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House Price Crash Forum

PbroAgent

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About PbroAgent

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    HPC Poster

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    Peterborough
  1. Yes I am an estate agent. Gazunderers like you make my blood boil. Why should anyone have mentioned the recycling plant? Agents work for the vendor - that is what searches are for. Well clearly you weren't or you wouldn't have said you might reduce your offer. I notice they started issuing the deadlines after you threatened them. You should either exchange at the price you agreed or withdraw.
  2. Something doesn't ring true here (rereading it again, many things don't ring true here!). Firstly the average STC transaction time is 10-12 weeks. You've had the christmas shut down and you're buying a leasehold which is always more complicated for solicitors, so you shouldn't be getting antsy yet. If "the delays were due to the management company in charge of the freehold not being forthcoming with critical information" on the house you are buying then you and your solicitor couldn't possibly have been ready to exchange and couldn't possibly "have had things sorted for months". It is perfectly reasonable to allow someone a fortnight between exchange and completion, to organise for packing and get time off work. To make it sound that your vendor is being unreasonable is disingenuous. You are nothing more than a cheap lowlife gazunderer, waiting until the eve of exchange to scupper the deal and renege on previous agreements! The delay has not been unreasonable and as an HPCer you should have been more than capable of factoring any anticipated drops in your original offer. Good for him, he has called your bluff and now you are getting worried. The agent and vendor don't trust you, your word is now worth less than an Irish gilt. The vendor clearly now can't afford to buy the property they were buying or doesn't want to take a hit off you and is looking for a fresh buyer. Are you for real? You are the wrong-doer in this situation. If you still want this flat, I suggest you phone the agent in the morning, apologise for your actions and see if the vendor still wants to sell to you! :angry: :angry: :angry:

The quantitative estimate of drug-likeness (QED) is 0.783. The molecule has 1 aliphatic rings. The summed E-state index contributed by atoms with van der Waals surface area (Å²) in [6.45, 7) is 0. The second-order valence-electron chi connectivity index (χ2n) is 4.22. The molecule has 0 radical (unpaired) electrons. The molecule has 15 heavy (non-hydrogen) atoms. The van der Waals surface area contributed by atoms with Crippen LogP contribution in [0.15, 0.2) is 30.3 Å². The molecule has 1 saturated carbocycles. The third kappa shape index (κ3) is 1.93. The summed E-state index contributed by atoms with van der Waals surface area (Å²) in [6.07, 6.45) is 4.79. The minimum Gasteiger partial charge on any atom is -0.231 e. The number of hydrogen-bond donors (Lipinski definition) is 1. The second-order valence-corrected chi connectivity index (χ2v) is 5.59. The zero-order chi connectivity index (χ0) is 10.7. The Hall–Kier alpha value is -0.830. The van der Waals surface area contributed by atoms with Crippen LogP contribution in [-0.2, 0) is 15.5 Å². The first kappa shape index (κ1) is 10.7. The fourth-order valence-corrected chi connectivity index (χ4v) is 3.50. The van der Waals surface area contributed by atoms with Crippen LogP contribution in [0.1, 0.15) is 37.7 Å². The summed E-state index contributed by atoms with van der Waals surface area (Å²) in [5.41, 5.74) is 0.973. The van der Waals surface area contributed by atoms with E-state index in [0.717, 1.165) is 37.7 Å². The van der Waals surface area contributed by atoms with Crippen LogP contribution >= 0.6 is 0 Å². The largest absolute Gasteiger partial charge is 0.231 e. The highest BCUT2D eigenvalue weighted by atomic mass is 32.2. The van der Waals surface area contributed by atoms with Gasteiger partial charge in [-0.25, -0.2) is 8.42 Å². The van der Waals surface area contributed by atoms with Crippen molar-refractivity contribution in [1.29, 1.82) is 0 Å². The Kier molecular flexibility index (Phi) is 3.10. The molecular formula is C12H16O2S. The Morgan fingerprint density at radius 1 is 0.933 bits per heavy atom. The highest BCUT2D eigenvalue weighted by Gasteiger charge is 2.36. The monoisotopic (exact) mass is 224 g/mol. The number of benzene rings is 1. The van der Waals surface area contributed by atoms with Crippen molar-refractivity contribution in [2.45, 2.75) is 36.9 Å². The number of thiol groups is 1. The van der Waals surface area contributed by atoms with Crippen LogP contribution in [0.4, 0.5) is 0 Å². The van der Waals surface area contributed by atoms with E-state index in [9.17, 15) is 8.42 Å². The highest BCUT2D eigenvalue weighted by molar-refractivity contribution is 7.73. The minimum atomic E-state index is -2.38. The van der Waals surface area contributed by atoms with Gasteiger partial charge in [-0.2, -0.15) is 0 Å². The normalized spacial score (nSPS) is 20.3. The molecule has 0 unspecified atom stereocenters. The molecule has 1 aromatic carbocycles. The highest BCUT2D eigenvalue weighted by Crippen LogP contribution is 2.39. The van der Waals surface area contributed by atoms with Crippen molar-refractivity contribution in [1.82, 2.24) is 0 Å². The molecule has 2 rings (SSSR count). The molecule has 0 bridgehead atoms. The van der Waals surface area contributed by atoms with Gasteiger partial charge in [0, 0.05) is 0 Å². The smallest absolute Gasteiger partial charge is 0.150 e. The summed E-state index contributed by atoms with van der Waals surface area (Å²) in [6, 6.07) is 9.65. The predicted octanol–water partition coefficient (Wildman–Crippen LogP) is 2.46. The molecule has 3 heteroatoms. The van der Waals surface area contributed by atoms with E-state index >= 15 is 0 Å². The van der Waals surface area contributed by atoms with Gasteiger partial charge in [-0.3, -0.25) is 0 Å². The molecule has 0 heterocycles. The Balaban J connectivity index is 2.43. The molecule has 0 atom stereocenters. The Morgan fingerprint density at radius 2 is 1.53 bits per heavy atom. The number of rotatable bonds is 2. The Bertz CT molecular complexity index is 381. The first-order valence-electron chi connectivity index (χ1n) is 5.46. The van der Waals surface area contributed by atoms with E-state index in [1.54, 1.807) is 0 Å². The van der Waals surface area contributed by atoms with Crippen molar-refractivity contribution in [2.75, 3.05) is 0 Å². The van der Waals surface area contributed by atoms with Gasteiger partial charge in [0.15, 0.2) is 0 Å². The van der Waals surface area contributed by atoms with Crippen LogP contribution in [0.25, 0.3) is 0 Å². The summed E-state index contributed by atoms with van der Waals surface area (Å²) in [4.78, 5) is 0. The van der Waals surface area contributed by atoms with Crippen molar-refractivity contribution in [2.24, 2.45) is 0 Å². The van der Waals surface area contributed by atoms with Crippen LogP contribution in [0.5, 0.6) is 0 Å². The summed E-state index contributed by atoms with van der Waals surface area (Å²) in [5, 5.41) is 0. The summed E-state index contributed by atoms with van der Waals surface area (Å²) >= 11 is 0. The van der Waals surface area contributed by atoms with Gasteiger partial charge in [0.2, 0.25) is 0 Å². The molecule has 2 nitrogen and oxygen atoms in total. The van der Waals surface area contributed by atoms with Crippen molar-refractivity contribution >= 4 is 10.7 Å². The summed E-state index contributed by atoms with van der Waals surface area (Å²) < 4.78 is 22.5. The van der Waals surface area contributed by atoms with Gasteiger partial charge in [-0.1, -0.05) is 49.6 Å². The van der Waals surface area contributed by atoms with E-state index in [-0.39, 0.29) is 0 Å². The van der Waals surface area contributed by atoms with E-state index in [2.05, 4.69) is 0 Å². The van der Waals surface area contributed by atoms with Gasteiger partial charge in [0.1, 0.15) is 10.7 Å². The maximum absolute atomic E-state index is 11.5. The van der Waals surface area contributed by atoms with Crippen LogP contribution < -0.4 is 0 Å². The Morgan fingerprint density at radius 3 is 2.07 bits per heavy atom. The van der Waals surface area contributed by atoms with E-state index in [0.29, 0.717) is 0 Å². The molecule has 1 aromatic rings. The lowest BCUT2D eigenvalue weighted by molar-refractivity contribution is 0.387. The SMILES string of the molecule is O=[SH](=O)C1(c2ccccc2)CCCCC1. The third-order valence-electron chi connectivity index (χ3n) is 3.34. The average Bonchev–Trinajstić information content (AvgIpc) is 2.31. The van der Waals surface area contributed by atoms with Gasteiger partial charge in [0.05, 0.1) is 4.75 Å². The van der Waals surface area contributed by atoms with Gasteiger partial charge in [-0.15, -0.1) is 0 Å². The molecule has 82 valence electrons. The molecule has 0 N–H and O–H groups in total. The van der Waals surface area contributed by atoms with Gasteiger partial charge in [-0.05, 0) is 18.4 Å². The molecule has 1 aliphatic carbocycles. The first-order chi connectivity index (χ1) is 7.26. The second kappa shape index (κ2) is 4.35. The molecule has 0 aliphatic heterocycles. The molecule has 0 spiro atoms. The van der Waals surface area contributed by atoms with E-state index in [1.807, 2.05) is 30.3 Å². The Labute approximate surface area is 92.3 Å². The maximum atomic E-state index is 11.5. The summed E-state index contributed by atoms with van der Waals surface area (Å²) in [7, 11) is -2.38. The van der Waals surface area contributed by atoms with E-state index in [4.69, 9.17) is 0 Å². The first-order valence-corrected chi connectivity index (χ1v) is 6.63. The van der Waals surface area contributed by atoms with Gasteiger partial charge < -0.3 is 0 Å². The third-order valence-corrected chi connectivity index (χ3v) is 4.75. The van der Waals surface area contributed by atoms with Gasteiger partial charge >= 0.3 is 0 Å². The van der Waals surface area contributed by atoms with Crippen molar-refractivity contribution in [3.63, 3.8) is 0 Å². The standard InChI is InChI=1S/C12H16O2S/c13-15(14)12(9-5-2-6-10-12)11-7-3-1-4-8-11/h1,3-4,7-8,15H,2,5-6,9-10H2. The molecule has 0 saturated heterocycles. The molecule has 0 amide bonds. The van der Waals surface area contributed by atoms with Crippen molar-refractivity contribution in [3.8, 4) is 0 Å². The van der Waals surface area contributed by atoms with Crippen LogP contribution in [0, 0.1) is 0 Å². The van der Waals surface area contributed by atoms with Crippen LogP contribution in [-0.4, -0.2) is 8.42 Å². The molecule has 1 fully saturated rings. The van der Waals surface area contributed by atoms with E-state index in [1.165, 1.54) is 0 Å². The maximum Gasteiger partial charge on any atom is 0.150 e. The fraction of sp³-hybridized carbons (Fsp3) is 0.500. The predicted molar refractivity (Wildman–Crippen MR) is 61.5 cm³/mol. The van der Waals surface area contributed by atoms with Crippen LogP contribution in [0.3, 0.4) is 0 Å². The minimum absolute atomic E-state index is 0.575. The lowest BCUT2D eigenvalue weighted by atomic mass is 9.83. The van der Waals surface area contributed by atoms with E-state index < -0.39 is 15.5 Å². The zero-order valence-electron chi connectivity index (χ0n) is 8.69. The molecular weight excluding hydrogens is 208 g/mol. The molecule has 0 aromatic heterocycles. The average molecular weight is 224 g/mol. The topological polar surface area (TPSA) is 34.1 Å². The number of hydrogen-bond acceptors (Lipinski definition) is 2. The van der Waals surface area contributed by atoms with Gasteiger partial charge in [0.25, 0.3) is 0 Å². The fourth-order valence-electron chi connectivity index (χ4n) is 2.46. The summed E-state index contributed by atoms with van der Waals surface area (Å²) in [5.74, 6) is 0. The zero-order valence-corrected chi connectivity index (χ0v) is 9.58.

3. I saw this eyesore the other day link I think it looks like a bungalow with a box plonked on the apex of the roof
  4. Much the same in Peterborough, it was easier to sell a 300k+ house than an FTB 100k starter home last year. This was mainly for three reasons, FTBs had no deposit and were like rocking horse sh!t; people in 150k+ houses tended to have equity and could rent their existing home out in order to buy on, freeing others up to also buy up-chain; and the asian market in Peterborough was active - these buyers often have multiple properties to release funds from, live as large family units often with more than two incomes coming in and have access to non-bank finance (local community cooperative funds) - again freeing people to buy up-chain.
  5. +1 I'm not seeing any common theme in home movers, Its for all the reasons quoted and more.
  6. New builds are usually overpriced and can lose about 15% of their value on the day you move in, much like a new car when driven off the forecourt. For this reason banks usually require you to have a bigger deposit if they are to lend you a mortgage (80% as apposed to 90% LTV). As they are purpose built there can be advantages over a converted property, also you may get to chose the internal decor and fixtures and fittings. As with any purchase remember the old adage "caveat emptor". Good luck